If you have a child with special needs, I am sure you are no stranger to the looks, stares, pointing and sometimes off the wall comments you may get when you are out in public. But, how do you respond to the situation? Do you let your emotions take over and just let loose on the person? Do you ignore everything and keep going? Or do you use the opportunity to be an advocate for your child and educate someone on your child’s diagnosis? As a mom of five amazingly wonderful children that just happen to be blessed with Down syndrome, trust me, I get plenty of reactions from the public.
As I see it, there are two kinds of people: those who are being malicious and intentionally hurtful with their actions, and those that truly don’t understand or have never encountered a person with “differences.” These people may say inappropriate things that seem hurtful, but in reality, they just don’t know how to handle themselves. It is important to be able to tell the difference between these two types of people before you respond to the situation. Those who react out of fear or misunderstanding may have just set themselves up for the perfect learning opportunity.
Recently, I was at a birthday party and my daughter (6 years old) wanted to jump on a trampoline. There was a boy (about 10 years old) and his little sister (about 5 years old) already jumping. When they saw my daughter run up, they stopped in their tracks. Looking back on the incident, I can remember watching the boy’s face as he decided what he thought about this little blond haired girl with almond shaped eyes who came running as fast as her feet could carry her to the trampoline and yelled out “Hi guys!” as best as she could. When the look on his face went from confused to disgusted, I knew what was going to happen next. The little boy pointed at her and said, quietly at first, “Oh, she is creepy.” Then, in a more convinced and cruel tone he yelled, “She is CREEPY! CREEPY!” It didn’t take long for his little sister to follow suit. My daughter didn’t understand the words the kids were saying but she knew the kids were not being nice.
In the moment, it was difficult for me to decide what to do. As her mom and protector, I was heartbroken for her. My first thought was to burst into to tears, grab my kids and GO. My next thought was to reprimand those kids and have a stern talk with their mother. But, I decided to try to turn this awful event into a positive experience and hopefully change the minds of these kids. I took a breath and walked over to them, picked up my daughter and put her on the trampoline. Both kids stared at me. As soon as her feet touched the trampoline she started jumping and laughing. She stopped for a second, looked at the kids and said “C’mon guys!” in her deep little raspy voice and continued jumping.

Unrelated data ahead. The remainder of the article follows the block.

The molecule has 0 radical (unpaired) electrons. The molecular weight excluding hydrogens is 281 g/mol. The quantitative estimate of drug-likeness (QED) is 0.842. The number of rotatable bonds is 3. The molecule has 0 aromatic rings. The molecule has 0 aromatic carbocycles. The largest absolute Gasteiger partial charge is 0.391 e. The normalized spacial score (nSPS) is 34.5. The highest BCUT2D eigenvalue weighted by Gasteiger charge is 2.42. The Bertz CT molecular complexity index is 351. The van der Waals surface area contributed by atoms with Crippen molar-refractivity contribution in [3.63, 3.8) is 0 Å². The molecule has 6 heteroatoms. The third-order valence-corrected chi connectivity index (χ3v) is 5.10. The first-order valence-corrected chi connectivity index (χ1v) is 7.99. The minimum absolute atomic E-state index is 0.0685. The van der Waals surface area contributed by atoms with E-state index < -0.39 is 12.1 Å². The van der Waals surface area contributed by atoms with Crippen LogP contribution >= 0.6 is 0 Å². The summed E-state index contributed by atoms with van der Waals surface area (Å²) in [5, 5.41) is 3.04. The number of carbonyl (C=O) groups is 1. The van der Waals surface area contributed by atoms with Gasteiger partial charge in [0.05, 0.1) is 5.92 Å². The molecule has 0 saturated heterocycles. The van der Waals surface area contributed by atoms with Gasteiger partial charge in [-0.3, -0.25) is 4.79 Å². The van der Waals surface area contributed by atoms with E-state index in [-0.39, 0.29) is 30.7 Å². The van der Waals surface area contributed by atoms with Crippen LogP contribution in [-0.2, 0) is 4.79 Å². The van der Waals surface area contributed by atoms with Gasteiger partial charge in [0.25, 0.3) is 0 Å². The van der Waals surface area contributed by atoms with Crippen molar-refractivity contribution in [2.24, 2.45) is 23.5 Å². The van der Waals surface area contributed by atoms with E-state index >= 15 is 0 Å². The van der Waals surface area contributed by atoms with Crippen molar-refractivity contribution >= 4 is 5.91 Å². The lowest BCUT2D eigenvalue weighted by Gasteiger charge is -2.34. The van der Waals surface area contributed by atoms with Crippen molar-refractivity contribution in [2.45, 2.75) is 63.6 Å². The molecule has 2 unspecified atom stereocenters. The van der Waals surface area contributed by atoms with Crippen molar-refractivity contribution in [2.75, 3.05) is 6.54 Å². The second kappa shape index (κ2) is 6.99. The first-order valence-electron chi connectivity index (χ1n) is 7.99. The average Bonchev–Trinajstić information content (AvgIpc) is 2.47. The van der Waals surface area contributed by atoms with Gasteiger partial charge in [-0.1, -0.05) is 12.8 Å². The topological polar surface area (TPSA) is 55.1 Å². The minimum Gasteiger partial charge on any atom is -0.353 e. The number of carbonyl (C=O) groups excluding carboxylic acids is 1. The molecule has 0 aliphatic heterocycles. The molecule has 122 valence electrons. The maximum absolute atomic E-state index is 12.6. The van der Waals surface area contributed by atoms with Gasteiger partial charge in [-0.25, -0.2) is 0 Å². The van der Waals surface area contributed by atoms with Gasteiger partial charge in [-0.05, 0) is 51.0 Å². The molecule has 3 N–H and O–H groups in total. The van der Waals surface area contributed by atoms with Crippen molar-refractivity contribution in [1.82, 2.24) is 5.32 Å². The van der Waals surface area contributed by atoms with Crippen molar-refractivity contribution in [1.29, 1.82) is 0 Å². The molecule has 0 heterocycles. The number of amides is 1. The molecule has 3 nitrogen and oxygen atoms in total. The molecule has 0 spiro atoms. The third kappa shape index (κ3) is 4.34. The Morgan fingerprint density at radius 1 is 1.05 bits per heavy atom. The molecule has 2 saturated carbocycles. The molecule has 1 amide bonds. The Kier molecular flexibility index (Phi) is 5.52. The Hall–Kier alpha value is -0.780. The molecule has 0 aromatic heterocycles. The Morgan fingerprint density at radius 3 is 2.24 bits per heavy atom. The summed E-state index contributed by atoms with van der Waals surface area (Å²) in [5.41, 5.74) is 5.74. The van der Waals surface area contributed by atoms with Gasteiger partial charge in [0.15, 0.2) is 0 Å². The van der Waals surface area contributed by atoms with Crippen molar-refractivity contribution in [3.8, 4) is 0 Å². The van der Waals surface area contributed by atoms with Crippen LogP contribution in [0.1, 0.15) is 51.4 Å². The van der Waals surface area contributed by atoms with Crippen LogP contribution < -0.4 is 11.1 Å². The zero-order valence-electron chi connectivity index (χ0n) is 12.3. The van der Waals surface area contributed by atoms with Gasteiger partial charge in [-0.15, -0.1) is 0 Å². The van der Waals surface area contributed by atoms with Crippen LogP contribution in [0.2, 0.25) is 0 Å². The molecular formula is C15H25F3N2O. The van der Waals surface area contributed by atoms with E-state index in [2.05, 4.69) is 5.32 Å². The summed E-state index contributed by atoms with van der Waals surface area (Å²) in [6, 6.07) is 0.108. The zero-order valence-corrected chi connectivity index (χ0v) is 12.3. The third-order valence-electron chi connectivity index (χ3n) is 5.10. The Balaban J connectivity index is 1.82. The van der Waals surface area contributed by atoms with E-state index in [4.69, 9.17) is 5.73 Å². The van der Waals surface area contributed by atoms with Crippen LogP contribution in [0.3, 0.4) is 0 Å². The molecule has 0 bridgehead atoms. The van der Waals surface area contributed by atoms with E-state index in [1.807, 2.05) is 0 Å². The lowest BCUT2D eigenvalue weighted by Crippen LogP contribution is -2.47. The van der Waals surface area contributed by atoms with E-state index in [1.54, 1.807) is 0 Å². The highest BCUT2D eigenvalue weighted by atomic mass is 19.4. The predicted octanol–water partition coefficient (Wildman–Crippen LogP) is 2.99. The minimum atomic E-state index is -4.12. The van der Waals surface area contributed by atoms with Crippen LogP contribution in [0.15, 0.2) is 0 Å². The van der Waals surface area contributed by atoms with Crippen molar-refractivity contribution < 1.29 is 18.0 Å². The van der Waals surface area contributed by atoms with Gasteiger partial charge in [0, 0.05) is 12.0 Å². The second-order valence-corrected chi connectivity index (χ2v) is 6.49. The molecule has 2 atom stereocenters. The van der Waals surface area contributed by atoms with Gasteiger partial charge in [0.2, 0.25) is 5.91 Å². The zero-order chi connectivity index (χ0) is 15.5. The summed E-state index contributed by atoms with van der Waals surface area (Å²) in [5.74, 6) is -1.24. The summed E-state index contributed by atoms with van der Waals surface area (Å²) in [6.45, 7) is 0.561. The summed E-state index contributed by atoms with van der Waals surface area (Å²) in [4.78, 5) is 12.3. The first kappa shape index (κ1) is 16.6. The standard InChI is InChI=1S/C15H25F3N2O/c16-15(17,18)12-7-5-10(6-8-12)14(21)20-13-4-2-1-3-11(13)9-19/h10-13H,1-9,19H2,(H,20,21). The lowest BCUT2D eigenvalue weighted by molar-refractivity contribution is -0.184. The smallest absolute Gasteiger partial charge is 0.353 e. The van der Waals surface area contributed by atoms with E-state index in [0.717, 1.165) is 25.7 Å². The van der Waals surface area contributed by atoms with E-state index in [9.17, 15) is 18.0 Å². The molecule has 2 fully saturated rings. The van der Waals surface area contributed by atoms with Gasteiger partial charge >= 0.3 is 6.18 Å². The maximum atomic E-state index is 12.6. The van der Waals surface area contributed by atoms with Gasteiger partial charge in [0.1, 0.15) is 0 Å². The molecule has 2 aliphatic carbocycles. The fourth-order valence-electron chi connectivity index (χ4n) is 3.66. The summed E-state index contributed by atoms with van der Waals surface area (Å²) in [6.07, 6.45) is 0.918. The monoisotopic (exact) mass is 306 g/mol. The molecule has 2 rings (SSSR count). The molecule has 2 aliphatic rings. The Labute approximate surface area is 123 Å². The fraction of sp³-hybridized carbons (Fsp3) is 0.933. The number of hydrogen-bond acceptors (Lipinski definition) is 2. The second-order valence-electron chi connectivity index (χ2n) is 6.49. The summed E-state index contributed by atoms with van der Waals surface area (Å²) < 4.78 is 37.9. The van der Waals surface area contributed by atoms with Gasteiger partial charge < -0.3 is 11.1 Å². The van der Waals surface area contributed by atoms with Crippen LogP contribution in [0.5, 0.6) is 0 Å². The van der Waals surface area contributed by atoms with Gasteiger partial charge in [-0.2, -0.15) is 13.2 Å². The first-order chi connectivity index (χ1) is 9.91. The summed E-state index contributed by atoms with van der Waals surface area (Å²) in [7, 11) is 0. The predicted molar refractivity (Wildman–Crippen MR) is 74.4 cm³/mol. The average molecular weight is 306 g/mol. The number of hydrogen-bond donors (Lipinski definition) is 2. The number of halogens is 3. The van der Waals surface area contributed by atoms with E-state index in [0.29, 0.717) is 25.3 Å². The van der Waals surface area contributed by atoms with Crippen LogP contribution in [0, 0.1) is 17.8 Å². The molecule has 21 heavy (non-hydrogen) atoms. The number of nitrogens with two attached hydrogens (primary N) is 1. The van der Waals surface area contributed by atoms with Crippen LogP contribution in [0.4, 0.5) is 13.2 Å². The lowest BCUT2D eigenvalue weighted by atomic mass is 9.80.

I could see the wheels turning in their heads. They just didn’t know what to make of us. Then the little girl pointed her finger and said, “Eww, you’re creepy, you’re creepy.” Her brother looked at me not sure what to do next, so in my best “mom voice” I said, “Her name is Rorie, and she is not creepy. She may look different but she is just like you. She loves to jump and play and smile. You could miss out on a really great friendship by judging what someone looks like.” Both kids’ faces softened and they went back to jumping on the other side of the trampoline.
Caring for my children is my life. I don’t think of my children as “Down syndrome.” In fact, I sometimes forget that they are so different. So, when I meet someone who has never been around a person with Down syndrome, it is very strange to me. But, I try to imagine what that person must be thinking or feeling.
This is why it is so important that as parents, caregivers, teachers or friends of children with special needs, we are the educators and advocates. We need to be the “bigger people” and take that breath before we react. I wasn’t looking for these kids to be best friends with my daughter, but it is important that they accept and appreciate her for who she is. Ultimately, I won’t allow my children to miss out on life experiences because some people feel uncomfortable around them.
Amanda Karol is a stay at home mom of 5 children with Down syndrome. Before adopting her children from Ukraine (two in 2011 and the three in 2013), she worked for 10 years as an after school and summer respite site supervisor for children with special needs. She worked in Birth-to-Three programs and in adult recreation programs for adults with special needs. She is now involved in her church as well as in her children’s school. She is passionate about educating people and raising awareness.